Trevor Linden told us: “Leaders create a culture.”   Great companies are taking leadership to eliminate toxic work environments.  Successful business leaders understand that a healthy and happy workplace is a profitable workplace.  I have been fortunate to work with great industry leaders such as the Jim Pattison Group.  These companies are creating a culture of respect in the workplace.

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In my recent conversations with the WorkSafeBC prevention officers in charge of Workplace Harassment and Bullying, many employers are still unaware of the new legislation. WSBC is already receiving numerous reports of Bullying and Harassment cases.  Often in these cases the reporting procedures were unclear for the workforce and the employer did not complete an effective investigation into the complaint. Workplace Bullying and Harassment is very similar to other safety related issues.  An employer has the opportunity to eliminate problems before they happen.

Now is the time for business owners to take action! If an employer can think through the possible situations that can lead to Workplace Harassment and Bullying, there is a greater chance that the employer can eliminate any conflict before it begins. If an employer can take the time to draft clear procedures in the event of a complaint, the easier time the employer will have addressing the complaint. A critical component is to fully understand and think through the investigation process. What would the employer need to document? How can the investigation get to the root cause of the problem?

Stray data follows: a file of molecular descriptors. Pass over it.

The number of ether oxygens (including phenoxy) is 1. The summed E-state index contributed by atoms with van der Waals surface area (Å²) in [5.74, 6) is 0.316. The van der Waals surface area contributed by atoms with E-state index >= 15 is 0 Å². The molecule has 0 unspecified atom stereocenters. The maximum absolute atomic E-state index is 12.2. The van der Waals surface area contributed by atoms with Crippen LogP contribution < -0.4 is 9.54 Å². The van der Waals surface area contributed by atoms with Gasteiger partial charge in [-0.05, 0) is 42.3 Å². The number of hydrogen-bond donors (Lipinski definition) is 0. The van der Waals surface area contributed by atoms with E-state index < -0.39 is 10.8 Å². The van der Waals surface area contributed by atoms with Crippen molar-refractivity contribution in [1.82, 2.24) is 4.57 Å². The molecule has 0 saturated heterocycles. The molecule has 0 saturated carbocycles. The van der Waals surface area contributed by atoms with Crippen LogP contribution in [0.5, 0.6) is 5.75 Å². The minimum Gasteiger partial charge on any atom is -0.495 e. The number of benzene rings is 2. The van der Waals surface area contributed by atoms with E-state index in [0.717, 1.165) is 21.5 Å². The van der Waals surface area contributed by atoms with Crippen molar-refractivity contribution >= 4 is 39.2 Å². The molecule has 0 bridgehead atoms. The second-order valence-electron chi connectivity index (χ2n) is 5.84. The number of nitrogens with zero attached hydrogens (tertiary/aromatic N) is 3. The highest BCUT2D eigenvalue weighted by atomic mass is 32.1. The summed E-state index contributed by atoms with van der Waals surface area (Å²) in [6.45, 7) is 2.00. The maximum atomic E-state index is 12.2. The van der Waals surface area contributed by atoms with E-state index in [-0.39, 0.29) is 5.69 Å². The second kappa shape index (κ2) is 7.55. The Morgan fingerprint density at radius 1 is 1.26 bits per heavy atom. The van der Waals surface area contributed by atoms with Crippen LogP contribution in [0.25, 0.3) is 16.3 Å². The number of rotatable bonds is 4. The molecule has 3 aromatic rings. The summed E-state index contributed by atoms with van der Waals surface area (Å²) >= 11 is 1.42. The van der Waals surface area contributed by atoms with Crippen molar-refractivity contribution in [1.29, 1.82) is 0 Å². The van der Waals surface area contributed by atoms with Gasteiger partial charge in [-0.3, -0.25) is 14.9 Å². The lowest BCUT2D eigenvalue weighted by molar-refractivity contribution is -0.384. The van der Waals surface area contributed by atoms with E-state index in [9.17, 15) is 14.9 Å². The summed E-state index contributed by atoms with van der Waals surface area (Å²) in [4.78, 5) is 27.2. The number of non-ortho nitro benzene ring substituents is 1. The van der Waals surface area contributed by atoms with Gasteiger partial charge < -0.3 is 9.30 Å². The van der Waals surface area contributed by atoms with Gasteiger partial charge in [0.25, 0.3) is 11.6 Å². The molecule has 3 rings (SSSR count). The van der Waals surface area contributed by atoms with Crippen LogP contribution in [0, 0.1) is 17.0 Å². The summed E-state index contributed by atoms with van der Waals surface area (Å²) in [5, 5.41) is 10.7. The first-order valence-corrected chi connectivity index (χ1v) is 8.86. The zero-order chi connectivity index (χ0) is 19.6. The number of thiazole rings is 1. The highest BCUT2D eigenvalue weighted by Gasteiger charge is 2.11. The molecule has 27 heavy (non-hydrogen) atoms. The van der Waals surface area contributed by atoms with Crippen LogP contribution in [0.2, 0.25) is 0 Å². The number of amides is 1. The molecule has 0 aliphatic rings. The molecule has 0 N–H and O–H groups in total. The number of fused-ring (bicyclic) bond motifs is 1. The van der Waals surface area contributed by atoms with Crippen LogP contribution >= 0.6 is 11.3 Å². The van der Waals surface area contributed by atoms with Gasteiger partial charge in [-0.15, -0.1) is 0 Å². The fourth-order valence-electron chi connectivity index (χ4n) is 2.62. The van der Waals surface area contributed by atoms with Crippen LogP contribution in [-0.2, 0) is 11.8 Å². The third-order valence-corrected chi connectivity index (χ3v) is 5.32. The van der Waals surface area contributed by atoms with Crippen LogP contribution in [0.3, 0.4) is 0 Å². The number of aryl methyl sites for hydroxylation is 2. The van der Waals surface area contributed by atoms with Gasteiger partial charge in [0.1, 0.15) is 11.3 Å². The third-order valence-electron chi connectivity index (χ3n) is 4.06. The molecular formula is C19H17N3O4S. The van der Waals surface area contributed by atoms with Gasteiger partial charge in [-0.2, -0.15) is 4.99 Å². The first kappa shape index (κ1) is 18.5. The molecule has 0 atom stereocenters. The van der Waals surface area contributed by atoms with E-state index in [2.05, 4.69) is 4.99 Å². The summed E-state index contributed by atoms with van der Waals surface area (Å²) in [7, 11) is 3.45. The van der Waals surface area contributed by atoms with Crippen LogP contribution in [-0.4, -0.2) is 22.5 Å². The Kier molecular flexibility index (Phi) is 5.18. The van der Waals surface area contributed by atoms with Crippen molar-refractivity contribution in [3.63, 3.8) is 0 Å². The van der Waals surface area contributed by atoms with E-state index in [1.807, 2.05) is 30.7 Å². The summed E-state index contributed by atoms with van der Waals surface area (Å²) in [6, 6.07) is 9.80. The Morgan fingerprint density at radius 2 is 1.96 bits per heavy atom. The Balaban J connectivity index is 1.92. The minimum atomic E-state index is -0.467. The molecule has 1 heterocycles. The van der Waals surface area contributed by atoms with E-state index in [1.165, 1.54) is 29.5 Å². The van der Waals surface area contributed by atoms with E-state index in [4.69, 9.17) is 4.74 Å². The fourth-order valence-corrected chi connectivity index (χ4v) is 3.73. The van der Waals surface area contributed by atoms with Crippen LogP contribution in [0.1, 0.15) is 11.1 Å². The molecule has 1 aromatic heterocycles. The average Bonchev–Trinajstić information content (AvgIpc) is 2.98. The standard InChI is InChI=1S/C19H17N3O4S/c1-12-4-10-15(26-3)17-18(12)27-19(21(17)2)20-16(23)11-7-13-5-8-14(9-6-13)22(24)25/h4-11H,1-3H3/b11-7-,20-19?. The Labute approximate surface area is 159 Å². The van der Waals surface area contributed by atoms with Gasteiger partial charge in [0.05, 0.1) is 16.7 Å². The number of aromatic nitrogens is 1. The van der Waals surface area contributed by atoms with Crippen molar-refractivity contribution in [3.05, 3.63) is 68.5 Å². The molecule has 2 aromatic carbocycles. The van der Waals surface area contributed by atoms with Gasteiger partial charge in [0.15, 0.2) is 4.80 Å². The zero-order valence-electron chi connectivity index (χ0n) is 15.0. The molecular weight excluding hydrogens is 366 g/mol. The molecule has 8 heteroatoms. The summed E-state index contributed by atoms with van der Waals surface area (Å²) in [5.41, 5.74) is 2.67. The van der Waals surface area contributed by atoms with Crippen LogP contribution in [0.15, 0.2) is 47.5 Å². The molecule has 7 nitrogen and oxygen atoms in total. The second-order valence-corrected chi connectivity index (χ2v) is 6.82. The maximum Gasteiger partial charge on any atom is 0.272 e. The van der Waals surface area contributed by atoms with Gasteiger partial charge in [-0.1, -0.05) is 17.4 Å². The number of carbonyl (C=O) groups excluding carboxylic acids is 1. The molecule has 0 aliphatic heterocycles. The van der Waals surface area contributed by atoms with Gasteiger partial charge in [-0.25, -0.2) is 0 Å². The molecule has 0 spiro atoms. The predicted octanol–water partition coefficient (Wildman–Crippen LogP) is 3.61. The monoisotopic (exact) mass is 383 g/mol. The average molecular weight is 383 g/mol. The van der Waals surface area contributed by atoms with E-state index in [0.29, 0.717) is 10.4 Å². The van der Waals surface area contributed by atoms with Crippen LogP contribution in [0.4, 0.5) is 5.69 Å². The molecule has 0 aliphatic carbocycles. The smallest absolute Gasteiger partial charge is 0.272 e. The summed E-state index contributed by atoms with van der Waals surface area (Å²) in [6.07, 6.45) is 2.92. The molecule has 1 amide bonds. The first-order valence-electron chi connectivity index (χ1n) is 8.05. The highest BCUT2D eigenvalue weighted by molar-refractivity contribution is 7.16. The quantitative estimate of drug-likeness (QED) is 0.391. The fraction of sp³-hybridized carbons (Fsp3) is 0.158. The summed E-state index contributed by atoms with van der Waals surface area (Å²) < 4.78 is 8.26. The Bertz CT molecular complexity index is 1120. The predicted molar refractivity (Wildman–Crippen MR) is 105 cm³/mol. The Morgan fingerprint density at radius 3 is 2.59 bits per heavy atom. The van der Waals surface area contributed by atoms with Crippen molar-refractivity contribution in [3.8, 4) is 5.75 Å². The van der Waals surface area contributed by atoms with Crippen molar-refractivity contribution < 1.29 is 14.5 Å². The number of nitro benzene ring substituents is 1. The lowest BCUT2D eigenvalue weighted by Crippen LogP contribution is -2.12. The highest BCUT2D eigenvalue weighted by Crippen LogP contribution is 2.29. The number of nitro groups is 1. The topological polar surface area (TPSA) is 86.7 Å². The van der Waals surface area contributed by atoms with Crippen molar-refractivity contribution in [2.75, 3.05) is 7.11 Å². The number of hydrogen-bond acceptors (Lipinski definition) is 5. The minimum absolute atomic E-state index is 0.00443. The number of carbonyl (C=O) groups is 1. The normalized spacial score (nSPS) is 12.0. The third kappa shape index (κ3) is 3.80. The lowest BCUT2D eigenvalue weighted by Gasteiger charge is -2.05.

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I work with numerous companies to help them put together programs for Workplace Harassment and Bullying. My clients have the attitude that they want to take initiative to foster a respectful workplace. Happy workers are effective workers. A toxic work environment will poison relationships with customers and clients and choke productivity. The leaders in the business community are embracing this legislation to create workplaces where people are happy to go to work.


Posted on: January 31st, 2023 by Victoria Comments

Occupational Health among Mill Workers: Risk, Exposure and Prevention

Did you know that mill workers are exposed to life threatening hazards which are invisible killers?

Did you know that most of the catastrophic accidents that we have seen in mills are actually preventable?